After sleep patterns, I think the next biggest parenting concern I have and hear about revolves around the topic of food. How can I make sure my kids are eating enough vegetables? Did I pack them a lunch that is healthy enough? What can I feed them after school that doesn't come from a box? How many gripes am I going to get about the dinner I'm about to prepare?
As far as places to embark on Baby's First Air Travel go, Dane County Regional Airport is a pretty sound choice, especially at 6 p.m. on a Saturday night. My biggest fear was that my nine-month-old son would start screaming in the airport; my second biggest fear was that my son would start screaming and some of my former Epic colleagues would be around to hear it.
The recent shift in the weather is just another sign that autumn is fast approaching. That means one of my favorite activities is just around the corner -- apple picking. My husband and I have been picking apples every fall since before our kids were born.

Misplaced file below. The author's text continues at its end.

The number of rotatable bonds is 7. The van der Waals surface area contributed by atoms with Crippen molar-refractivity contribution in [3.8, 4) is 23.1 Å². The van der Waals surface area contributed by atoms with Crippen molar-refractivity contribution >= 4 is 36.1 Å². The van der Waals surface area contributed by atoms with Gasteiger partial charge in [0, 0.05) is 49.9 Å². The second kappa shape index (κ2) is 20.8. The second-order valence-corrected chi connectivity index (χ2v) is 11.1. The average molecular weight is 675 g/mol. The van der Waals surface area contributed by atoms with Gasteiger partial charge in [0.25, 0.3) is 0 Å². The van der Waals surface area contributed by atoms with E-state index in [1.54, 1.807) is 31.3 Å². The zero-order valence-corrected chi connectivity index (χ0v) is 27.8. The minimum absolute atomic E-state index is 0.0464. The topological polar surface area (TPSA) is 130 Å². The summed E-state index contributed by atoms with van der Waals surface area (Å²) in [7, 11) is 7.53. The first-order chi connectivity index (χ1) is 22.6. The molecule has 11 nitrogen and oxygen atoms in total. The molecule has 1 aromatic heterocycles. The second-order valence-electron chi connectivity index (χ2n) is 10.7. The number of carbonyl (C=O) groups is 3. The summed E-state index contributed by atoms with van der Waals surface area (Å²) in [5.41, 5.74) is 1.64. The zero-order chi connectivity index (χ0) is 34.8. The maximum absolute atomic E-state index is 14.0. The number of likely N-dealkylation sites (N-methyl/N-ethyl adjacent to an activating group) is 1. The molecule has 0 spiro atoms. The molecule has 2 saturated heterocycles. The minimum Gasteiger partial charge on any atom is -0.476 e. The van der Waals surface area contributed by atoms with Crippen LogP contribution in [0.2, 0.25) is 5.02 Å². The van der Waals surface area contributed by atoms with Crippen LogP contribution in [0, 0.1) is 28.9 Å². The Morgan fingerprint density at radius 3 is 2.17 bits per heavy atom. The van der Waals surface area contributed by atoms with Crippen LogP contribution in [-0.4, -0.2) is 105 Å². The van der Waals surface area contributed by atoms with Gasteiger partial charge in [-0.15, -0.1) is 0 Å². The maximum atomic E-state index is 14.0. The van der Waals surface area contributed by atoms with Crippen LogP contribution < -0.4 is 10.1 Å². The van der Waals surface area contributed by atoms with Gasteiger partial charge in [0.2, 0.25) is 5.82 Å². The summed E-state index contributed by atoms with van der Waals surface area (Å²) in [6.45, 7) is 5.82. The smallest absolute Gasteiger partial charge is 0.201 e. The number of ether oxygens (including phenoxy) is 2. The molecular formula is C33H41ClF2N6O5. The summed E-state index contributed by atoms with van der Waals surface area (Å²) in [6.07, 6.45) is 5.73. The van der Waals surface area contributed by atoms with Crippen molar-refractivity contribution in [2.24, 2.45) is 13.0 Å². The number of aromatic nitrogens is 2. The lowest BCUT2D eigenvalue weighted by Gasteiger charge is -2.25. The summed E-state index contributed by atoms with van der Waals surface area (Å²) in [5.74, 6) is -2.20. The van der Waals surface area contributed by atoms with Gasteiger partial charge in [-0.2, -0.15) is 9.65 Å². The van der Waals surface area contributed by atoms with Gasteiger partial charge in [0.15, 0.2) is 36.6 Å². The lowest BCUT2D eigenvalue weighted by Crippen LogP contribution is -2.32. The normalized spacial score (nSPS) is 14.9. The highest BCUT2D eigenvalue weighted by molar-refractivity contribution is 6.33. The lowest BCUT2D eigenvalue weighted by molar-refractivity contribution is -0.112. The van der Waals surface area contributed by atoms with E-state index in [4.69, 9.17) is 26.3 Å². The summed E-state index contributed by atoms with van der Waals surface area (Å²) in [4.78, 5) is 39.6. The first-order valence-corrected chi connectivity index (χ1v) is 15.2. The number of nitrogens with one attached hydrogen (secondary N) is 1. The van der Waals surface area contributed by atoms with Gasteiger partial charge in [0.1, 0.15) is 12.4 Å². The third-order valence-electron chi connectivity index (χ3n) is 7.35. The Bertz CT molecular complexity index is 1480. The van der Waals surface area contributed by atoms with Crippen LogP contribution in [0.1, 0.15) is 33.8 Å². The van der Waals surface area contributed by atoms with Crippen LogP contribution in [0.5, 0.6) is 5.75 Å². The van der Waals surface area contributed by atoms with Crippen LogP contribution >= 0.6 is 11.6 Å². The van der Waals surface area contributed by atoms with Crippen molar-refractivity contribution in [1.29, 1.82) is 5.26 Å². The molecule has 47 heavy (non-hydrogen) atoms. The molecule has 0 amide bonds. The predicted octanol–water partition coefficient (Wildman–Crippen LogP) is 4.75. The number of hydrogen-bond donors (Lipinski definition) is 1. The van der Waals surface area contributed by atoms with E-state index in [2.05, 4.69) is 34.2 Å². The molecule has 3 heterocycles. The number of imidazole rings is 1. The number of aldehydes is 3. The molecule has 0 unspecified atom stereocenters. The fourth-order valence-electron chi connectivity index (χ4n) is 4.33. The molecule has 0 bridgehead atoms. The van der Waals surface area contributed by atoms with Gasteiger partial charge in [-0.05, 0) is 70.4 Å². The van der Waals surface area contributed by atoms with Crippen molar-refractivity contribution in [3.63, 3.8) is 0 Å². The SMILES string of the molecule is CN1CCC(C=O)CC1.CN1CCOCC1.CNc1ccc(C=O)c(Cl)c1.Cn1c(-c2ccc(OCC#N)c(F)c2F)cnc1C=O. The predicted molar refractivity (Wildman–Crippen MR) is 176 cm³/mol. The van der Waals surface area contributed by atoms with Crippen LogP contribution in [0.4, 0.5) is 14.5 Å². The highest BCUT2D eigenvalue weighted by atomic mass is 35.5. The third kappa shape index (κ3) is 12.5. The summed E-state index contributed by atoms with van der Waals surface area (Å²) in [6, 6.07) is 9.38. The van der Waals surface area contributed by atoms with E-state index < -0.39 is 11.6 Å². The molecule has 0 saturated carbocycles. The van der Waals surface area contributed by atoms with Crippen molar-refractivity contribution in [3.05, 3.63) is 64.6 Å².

I have a lot of questions about what to put on my eight-month-olds' plates -- and, if I'm honest, a deep and abiding fear of putting the wrong thing there. Did I start them on solid foods at the right time? What's the deal with baby-led weaning -- how much self-feeding should they be doing? At what age should I give them potential allergens like shellfish or nut products?